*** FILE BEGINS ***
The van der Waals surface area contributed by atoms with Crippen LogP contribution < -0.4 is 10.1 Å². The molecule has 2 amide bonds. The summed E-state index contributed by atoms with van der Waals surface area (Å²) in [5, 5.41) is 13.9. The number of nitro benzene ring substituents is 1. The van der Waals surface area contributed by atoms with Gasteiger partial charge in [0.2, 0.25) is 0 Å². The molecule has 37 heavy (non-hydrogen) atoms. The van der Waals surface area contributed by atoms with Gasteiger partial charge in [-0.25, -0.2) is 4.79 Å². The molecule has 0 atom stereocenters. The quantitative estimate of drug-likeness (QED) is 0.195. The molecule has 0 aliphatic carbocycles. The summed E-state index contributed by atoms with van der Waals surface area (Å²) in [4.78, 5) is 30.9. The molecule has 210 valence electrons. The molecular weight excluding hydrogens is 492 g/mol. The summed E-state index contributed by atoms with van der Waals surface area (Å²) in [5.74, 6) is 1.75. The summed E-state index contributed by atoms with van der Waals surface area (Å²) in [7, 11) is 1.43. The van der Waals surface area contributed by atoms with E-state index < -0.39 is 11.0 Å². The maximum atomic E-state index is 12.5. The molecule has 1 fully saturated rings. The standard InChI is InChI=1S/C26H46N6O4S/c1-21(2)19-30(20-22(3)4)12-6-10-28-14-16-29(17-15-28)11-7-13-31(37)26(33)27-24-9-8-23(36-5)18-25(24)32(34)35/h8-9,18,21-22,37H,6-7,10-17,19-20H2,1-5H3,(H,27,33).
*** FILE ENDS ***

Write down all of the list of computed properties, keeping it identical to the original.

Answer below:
The van der Waals surface area contributed by atoms with Crippen LogP contribution < -0.4 is 10.1 Å². The molecule has 2 amide bonds. The summed E-state index contributed by atoms with van der Waals surface area (Å²) in [5, 5.41) is 13.9. The number of nitro benzene ring substituents is 1. The van der Waals surface area contributed by atoms with Gasteiger partial charge in [0.2, 0.25) is 0 Å². The molecule has 37 heavy (non-hydrogen) atoms. The van der Waals surface area contributed by atoms with Gasteiger partial charge in [-0.25, -0.2) is 4.79 Å². The molecule has 0 atom stereocenters. The quantitative estimate of drug-likeness (QED) is 0.195. The molecule has 0 aliphatic carbocycles. The summed E-state index contributed by atoms with van der Waals surface area (Å²) in [4.78, 5) is 30.9. The molecule has 210 valence electrons. The molecular weight excluding hydrogens is 492 g/mol. The summed E-state index contributed by atoms with van der Waals surface area (Å²) in [5.74, 6) is 1.75. The summed E-state index contributed by atoms with van der Waals surface area (Å²) in [7, 11) is 1.43. The van der Waals surface area contributed by atoms with E-state index < -0.39 is 11.0 Å². The maximum atomic E-state index is 12.5. The molecule has 1 fully saturated rings. The standard InChI is InChI=1S/C26H46N6O4S/c1-21(2)19-30(20-22(3)4)12-6-10-28-14-16-29(17-15-28)11-7-13-31(37)26(33)27-24-9-8-23(36-5)18-25(24)32(34)35/h8-9,18,21-22,37H,6-7,10-17,19-20H2,1-5H3,(H,27,33).